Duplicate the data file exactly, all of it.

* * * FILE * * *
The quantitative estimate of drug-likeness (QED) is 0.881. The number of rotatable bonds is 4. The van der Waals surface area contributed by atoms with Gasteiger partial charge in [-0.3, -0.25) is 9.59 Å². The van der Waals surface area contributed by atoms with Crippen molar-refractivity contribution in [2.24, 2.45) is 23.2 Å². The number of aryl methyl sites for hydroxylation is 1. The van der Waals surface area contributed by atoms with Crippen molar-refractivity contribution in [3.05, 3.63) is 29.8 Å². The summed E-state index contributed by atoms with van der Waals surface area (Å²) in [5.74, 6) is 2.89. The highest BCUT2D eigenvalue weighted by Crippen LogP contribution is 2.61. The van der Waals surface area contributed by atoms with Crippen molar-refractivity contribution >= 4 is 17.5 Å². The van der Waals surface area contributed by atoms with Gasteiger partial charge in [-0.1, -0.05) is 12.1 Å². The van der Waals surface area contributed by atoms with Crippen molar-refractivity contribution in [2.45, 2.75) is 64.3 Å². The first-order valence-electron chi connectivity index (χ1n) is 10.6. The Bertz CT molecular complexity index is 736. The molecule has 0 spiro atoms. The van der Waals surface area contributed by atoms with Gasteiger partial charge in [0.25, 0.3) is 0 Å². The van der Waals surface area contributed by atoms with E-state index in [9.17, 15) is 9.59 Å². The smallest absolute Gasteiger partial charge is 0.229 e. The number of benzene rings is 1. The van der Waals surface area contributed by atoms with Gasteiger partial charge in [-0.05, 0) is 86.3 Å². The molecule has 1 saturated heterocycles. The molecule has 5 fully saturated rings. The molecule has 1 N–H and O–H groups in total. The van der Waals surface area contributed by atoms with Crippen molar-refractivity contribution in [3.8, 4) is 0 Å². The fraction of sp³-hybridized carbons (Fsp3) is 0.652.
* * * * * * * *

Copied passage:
The quantitative estimate of drug-likeness (QED) is 0.881. The number of rotatable bonds is 4. The van der Waals surface area contributed by atoms with Gasteiger partial charge in [-0.3, -0.25) is 9.59 Å². The van der Waals surface area contributed by atoms with Crippen molar-refractivity contribution in [2.24, 2.45) is 23.2 Å². The number of aryl methyl sites for hydroxylation is 1. The van der Waals surface area contributed by atoms with Crippen molar-refractivity contribution in [3.05, 3.63) is 29.8 Å². The summed E-state index contributed by atoms with van der Waals surface area (Å²) in [5.74, 6) is 2.89. The highest BCUT2D eigenvalue weighted by Crippen LogP contribution is 2.61. The van der Waals surface area contributed by atoms with Crippen molar-refractivity contribution >= 4 is 17.5 Å². The van der Waals surface area contributed by atoms with Gasteiger partial charge in [-0.1, -0.05) is 12.1 Å². The van der Waals surface area contributed by atoms with Crippen molar-refractivity contribution in [2.45, 2.75) is 64.3 Å². The first-order valence-electron chi connectivity index (χ1n) is 10.6. The Bertz CT molecular complexity index is 736. The molecule has 0 spiro atoms. The van der Waals surface area contributed by atoms with Gasteiger partial charge in [0.25, 0.3) is 0 Å². The van der Waals surface area contributed by atoms with E-state index in [9.17, 15) is 9.59 Å². The smallest absolute Gasteiger partial charge is 0.229 e. The number of benzene rings is 1. The van der Waals surface area contributed by atoms with Gasteiger partial charge in [-0.05, 0) is 86.3 Å². The molecule has 1 saturated heterocycles. The molecule has 5 fully saturated rings. The molecule has 1 N–H and O–H groups in total. The van der Waals surface area contributed by atoms with Crippen molar-refractivity contribution in [3.8, 4) is 0 Å². The fraction of sp³-hybridized carbons (Fsp3) is 0.652.